"Let's talk about tv and bbc. Three which will be returning to the fusty old fashioned airwaves. After an absence of nearly six years. It's going to be back on. Tv sets in january maggie Will you be watching things target demographic but will you be watching your the target demographic but i'm very piece it's coming back I think he shouldn't've gone away in the fest place. I also like the fact that it's also going to be a following on from cbc so the one of the aims of the bbc. One of the failures of the bbc has been fantastic children's programming. The seabees thought graduating through to see bbc. So we can think of horrible histories strict sonko great great shows but then they lost that advantage and i think now that they're going to take an hour of cbc and move into bbc straight. And i think this is actually a potentially good way of rebuilding interest because they can actually put forward some some grapes. Some great shows whether they'll be watched. I didn't know they can be caught up with but the thing is really spoiled for choice now and to actually just rope a group of a tv channel. Just seems to me to have been a very bad idea. But on the other hand what she see is that the regulators have been nagging away the producers because on the exec because that losing the younger views in but it's a very competitive market so the more outlets you have the best staff is. It's been obvious to real professionals in television including the control of bbc. Three that the decision five years ago it was wrong and so they're finally Reversing it may be too late. But i'm glad that june yes interesting. Jake look back actually or listened back. I should say to what our panelists said here on the media. Podcast when the move was announced that bbc's be bbc three would be moving online because we were on abbott van in two thousand fifteen Leon wilson said on the show to me. It's a huge mistake. It will probably be a qualified. Success will be one or two programs that pumps through online. But it'll be harder for us to be seen and for asthma and said this is nonsense. I can't believe this is happening. Television has an important canvas. That young people under served in time has proven right really. Hasn't it was always a mistake to put bbc three on mine. Can we just say that. Now i think the fact that the bbc's made this decision is a tacit acknowledgement that. It was a mistake. But i also don't think that it was a failure. Bbc three unshackled from the jill did reasonably. Well did very well. In fact some fantastic shows came through within online environment. I'm thinking that alexa flee back which has gone on to huge international success and won emmys and landed phoebe waller bridge a huge deal with amazon. And then you look at things like normal people which came last year plasma successful show Austria and beyond. I think ever Things like this country just quality quality programming now that that's not to say that those shows would not been commissioned if bbc. Three's on television. But i do think there was a creative freedom that came with being online and i hope that that remains that creative freedom continues and the bbc three doesn't have to spend money on shedule filling content like family. Guy like eastenders repeats because that you know that comes with a cost it still comes with. The cost is all repeats but they they still come with a cost shows. So why don't save the cash because all of those shows that jake just listed. Maggie had outings bbc one obesity too anyway. So they did get linear outing. And arguably would have been commissioned even bbc three haven't been an existed somewhere else on the bbc. I'm sure of course feedback with a bit of. The thing is really that that they had a late slot. Which is off to a the news helpless ten which is fine. I suppose but if a peanut the younger teenage area maybe it's better to be a bit more funky roundabout survey to talk of people who've had softened the home what they're looking for some entertainment secondly even if this is a qualified success. It's not you're not saying that. The programming copy shot on another channel. What you'll saying is going to premiere on bbc. Three and the seats will have its own form of promotions. General Ambience and i think that that shows the bbc has about the singer. Bob this past yet really opinion is that we really do well. What what is really happened is despite all channels. Having a terrible television broncos mutawa time in order to make programs have if you had to tear up hills the shadows. I didn't know how they will manage to keep going. It's been a very very very difficult. But they have performed. I think really well. And one of the aspects of it is the the Regulations and the quotas and on the agreements that they strike can have a run the channels what we put in the amount of circle public service will costing lawyers moods of of quotas and measurements to us forty two inches ready test channel phone over a hundred for the for the. They been relaxed because they had to. They had to be what they could be given the circumstances and i think they've done brilliantly and so i do think that another kind of channel to pay rounded up trusting. The bulk custos is at this point. Really good thing. I think that if you look at the energy is gone into some of the changes in just the the kind of logos and all the rest of that using the gen will the bits between the programs. they advertise that pregnancy will be very jazzy. I'm very keen an above all to. They've they've understood what the nation wants so we want more outdoor kind of things. We've had the the devon's on the komo's in the countryside programming that you could possibly drum up and it's been like that too with children Having the the bbc by sesame the government didn't say to bbc in in february across Help children home educate. They just did the juicy and they came up by april with with a complete scheme and then they re extended it. They used radio for Things so i think. Now it's the bbc is about to be besieged on despite order the gloom about since fees advertising and blah blah blah off broke custos. Domestic focuses are ashamed themselves to be foot of grits. And and. I'm beijing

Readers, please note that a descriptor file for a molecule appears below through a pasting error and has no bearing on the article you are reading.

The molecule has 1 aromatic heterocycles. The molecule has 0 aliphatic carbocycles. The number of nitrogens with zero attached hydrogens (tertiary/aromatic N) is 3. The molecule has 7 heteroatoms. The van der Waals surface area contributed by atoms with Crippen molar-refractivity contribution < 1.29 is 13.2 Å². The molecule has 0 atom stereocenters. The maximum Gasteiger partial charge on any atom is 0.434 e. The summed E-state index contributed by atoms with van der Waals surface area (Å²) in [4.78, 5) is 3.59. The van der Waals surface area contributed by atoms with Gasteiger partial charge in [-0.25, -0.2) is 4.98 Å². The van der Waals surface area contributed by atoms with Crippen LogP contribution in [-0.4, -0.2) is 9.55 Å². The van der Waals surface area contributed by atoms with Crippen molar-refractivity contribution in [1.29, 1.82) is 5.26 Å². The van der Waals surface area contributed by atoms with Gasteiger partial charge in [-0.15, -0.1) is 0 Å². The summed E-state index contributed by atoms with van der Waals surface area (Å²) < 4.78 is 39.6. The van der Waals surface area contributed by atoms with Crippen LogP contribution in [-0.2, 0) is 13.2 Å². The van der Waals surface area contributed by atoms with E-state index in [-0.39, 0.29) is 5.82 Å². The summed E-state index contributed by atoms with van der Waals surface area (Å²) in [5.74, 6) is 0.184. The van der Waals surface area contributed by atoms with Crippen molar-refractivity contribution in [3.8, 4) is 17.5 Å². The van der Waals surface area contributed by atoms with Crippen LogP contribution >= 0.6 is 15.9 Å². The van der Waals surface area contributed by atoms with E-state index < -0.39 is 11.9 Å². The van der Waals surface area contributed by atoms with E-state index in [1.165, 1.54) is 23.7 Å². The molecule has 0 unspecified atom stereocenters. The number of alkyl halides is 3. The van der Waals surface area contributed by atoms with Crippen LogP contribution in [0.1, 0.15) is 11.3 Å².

BBC CBC Leon Wilson Phoebe Waller Maggie Abbott Jake Asthma Alexa Jill Austria Amazon Obesity Broncos BOB Komo Beijing